Horses are very sensitive to their environment and their owner’s emotions. If you are nervous, excited, or stressed out, the horse can pick up on this. Nervousness can be a common characteristic within some breeds, but there are ways to calm any horse if the correct methods are used.
–If it is at all possible bring your horse to a few shows, just hang out and let them get used to the environment.
–If it is not possible to prepare them for the environment then arrive as early as you can so the horse can settle in and adapt to the surroundings.
–Many people lunge their horses and feel that it helps with relaxing their horse in the ring. Others do not recommend it if there is too much excitement in the area. If you can find a fenced and quiet area then you may want to try it.
–If this is your horses first time in the ring make sure it is a positive experience or it can cause anxiety in the future making it much more difficult to correct.
–Rub your horse’s withers and neck moving down its back to mimic grooming. This will let your horse know you are present and that you will not let anything harm him or her. Let your horse investigate and observe his surroundings. If grass is available, letting the horse graze on a short lead may help, give them a treat or some grass.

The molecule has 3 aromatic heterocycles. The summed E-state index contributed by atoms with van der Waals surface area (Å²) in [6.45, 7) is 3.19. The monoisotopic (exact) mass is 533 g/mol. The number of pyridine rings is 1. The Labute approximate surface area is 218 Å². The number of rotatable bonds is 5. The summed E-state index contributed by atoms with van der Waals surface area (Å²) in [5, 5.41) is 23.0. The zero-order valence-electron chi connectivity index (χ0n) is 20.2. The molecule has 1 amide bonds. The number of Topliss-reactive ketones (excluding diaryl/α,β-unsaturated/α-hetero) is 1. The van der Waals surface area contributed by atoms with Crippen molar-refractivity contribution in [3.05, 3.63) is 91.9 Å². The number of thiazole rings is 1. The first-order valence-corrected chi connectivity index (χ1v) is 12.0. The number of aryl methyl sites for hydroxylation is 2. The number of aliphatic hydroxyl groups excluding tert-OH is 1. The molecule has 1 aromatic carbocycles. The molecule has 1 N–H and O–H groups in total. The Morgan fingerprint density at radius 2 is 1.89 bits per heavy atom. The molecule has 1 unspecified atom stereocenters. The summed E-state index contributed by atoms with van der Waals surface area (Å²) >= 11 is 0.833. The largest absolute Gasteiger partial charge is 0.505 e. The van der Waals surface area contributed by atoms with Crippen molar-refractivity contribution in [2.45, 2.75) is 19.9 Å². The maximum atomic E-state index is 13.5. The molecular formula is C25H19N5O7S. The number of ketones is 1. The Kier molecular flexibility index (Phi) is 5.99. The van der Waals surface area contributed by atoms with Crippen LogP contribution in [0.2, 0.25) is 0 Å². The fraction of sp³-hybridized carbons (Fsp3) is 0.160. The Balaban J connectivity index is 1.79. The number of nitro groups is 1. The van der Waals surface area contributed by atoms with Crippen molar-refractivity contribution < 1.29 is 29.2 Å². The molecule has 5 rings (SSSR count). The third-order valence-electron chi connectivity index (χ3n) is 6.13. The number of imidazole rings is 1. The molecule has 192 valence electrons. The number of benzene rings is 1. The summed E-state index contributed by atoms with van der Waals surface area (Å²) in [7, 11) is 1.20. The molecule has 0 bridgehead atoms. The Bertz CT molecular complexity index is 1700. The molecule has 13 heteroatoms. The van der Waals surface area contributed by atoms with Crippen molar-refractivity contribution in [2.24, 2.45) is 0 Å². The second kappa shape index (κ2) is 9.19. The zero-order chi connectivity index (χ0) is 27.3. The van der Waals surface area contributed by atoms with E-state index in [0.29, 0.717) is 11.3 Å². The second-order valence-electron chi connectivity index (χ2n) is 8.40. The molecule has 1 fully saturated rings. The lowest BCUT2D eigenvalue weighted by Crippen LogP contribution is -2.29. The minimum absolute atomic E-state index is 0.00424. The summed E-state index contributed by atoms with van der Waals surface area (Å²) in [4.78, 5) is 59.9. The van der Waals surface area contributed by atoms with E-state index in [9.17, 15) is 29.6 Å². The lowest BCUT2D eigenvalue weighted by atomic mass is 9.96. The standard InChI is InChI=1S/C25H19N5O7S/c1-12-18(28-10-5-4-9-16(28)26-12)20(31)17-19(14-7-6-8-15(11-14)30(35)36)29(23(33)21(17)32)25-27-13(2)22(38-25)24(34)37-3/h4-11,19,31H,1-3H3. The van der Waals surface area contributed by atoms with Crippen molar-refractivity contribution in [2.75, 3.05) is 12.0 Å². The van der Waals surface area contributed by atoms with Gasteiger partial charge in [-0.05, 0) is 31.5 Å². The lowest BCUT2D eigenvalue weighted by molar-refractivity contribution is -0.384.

–Calm yourself by smiling, breathing deep, sing a comforting song. Keep your posture non-threatening, your head downward somewhat, your arms relaxed and do not perform sudden movements, and always speak softly and calmly to your horse.
–Discover the cause of his or her anxiety and find a way to eliminate it from the location or his routine.
–Some people use aromatherapy and natural products which take the edge off of the horse’s anxiety. Horse Calm is one product which is an FDA registered homeopathic remedy using ingredients that calm your horse and soothe an anxious disposition, especially if your horse is not relaxed in the ring. This product can help heightened symptoms like rapid breathing, increased heart rate and it does not cause drowsiness or sluggishness.
Patience and understanding, keeping a positive, loving and calm demeanor will go a long way in helping a horse that goes from being skittish and not relaxed in the ring to a champion performer.
Rebecca Shelly is a regular contributor to Natural Pet Health a site concerning the health of our pets. To find something to calm your horse that is natural, gentle and effective, visit Equine Horse Calm.